A young D.C. girl missing for days is now back home, but her family is afraid she may have been the victim of sex trafficking.
For nearly three days, Gary Jones-Russell had no idea where his 11-year-old daughter was.
"It was just horrifying. It really was," the father said.
Her grandparents said she was playing outside her Southwest D.C. home before the sun went down Sunday and then she never came back in.
D.C. police put out a flyer for the child reported as critical missing, but Jones-Russell alleges the police did the bare minimum in helping search for his daughter.
"There were absolutely no police officers either on foot, bike, in a vehicle, out canvassing the area, talking to the community, passing out flyers. The community did that," Jones-Russell said.
D.C. police did not return comment as to how they went about the search, but there was never an Amber Alert issued because her disappearance did not fit the criteria necessary.
Nearly 72 hours after she disappeared, the sixth grader called home.
"They had just picked her up on 14th and K Street, which we both know what goes on up there," her father said.
Tina Frundt runs Courtney's House, which is a non-profit that helps girls who are forced into the sex trade. She said the average age of girls and boys sex trafficked are 11 to 17 years old.
"14th and K is actually a very known area for pimp-controlled trafficking. This means that you have to have someone controlling you to even be in the area," said Frundt. "This 11-year-old girl was also forced probably, raped usually, and then trained on the rules to be put out to make money."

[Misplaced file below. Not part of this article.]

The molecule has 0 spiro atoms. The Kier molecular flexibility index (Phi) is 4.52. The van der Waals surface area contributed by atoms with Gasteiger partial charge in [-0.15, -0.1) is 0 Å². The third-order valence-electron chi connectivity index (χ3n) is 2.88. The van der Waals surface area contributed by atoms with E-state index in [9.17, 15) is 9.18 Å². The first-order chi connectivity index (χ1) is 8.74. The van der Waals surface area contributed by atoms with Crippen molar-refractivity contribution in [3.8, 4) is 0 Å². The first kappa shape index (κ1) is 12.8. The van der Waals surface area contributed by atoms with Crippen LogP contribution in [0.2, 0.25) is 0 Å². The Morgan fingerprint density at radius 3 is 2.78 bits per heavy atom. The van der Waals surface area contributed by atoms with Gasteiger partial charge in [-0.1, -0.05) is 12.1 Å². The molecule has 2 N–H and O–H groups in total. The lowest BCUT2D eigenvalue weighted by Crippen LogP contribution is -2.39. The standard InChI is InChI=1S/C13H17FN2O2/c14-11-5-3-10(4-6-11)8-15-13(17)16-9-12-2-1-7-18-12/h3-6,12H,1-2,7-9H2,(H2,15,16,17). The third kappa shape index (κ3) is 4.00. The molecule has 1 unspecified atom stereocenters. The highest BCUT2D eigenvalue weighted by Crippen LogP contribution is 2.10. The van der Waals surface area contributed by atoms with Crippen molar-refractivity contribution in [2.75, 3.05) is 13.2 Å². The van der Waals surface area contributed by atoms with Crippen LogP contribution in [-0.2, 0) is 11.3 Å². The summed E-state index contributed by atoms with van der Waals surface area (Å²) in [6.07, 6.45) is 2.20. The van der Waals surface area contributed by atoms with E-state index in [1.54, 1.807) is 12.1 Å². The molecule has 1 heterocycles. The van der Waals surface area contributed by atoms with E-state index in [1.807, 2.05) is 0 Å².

Jones-Russell said his daughter met her 18-year-old predator on social media.
"She had told me 'Yes, Daddy. I was sexually active with this man in different capacities,'" Jones-Russell said.
"Clearly she was under the influence of something," the father said.
"Dressed provocatively?" asked FOX 5's Marina Marraco.
"Dressed provocatively, an 11-year-old girl," Jones-Russell said.
Detectives have not arrested the man Jones-Russell believes took his daughter and police have not said what they believe exactly happened.
"Sadly enough, this goes on way more than people really want to know. Not just 11, but 10 and 9. Without supply there would be no demand and that's what this is really about," said Frundt.
As soon as the girl was picked up by her family, her father took her to a police station and then to a hospital.
Police are not calling the case an abduction and they are not saying if it could be related to sex trafficking. No arrests have been made.